- Laura O'Grady
Using Sign Language to Support Speech
Updated: Nov 10, 2020
Here are some reasons and ways for using sign language to assist with speech development and hearing challenges.
Improve communication. When signing, body language is used and an array of emotions can be more clearly expressed and understood. For instance with the sign for “mad,” the face is scrunched up with the hand in a front-facing claw position.
Reduce frustration. For those who may have hearing-impairment or speech and/or learning challenges, sign language offers the opportunity to be more communicative.
Increase brain functionality. Studies show that sign language increases brain activity. A Study by Capirici, Cattani, et. al. found that learning sign language could actually improve cognition (intelligence) in typically developing, hearing children.
Start with meaningful signs. Signs like “eat,” “drink,” “potty,” “tired,” “all done,” “friend” and “stop” help with functional communication.
Use signs in context. When someone is eating, introduce the sign for “eat,” so they understand the action and the sign that goes with it.
Vocalize when signing to encourage speech. Try to use signs to support speech and language development, not as a substitute for speech. Always speak and sign.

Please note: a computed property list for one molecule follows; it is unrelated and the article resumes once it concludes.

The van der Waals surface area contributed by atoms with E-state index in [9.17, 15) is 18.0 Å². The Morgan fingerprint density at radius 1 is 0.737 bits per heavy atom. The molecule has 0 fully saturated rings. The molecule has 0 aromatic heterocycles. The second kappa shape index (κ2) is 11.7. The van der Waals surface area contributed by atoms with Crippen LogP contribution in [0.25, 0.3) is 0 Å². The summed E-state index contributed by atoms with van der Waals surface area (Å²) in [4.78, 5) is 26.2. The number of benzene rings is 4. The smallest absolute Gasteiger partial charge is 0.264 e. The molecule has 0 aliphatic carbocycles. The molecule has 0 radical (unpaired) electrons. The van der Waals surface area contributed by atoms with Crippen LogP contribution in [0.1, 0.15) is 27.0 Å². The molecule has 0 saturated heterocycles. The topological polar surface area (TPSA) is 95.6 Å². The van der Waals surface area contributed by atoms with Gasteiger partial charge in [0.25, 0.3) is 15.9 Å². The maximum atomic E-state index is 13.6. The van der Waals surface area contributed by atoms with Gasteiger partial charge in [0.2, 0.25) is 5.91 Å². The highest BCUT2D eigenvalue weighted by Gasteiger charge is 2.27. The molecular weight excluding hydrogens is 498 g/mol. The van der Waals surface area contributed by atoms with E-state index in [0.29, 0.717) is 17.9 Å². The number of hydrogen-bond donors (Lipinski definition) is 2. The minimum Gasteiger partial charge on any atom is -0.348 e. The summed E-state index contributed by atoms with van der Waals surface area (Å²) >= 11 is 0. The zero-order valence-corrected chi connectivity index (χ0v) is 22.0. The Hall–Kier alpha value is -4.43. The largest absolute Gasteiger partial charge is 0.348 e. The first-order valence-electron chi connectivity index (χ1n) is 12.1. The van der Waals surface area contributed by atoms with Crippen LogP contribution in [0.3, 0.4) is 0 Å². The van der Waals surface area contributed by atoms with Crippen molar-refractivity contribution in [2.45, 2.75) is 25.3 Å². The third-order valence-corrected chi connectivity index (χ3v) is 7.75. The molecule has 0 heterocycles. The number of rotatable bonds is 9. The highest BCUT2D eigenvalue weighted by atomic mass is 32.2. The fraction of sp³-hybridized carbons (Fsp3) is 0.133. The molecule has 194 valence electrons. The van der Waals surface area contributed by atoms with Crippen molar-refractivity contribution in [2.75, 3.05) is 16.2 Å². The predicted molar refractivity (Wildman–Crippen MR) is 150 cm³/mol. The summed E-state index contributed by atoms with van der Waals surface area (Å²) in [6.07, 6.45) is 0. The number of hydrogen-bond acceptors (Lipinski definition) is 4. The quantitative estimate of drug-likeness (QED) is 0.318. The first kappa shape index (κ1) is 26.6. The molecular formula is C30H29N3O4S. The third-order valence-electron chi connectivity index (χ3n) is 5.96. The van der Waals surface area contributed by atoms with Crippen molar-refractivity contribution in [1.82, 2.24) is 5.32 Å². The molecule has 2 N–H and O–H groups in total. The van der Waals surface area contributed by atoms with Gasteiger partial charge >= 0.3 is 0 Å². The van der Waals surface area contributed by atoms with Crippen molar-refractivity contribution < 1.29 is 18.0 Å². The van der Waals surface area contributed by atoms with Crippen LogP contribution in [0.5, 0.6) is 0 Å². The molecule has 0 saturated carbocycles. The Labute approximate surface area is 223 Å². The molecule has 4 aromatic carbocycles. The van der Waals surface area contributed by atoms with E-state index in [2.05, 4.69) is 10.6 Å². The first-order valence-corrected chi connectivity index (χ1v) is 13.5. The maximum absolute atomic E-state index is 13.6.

Decrease yes/no questions. Instead of asking, “do you want milk?,” offer a choice. For instance, “do you want water or milk?,” signing and saying both words. Wait for a response.
Show it, Sign it and Say it. Some people may not remember the label or action when it’s only signed and spoken. The person stands a better chance of understanding the sign and the word in context if visually shown the object. Say the name and demonstrate it in sign language:
Show them the object or a picture.
Demonstrate the sign for the item or action.
Verbalize the name of the object.
How to start? Learning to sign is easy and fun with today’s user-friendly mobile apps.
Laura O'Grady (M.A. CCC-SLP) is a speech-language pathologist in Northern California providing therapy to individuals with a variety of communication challenges.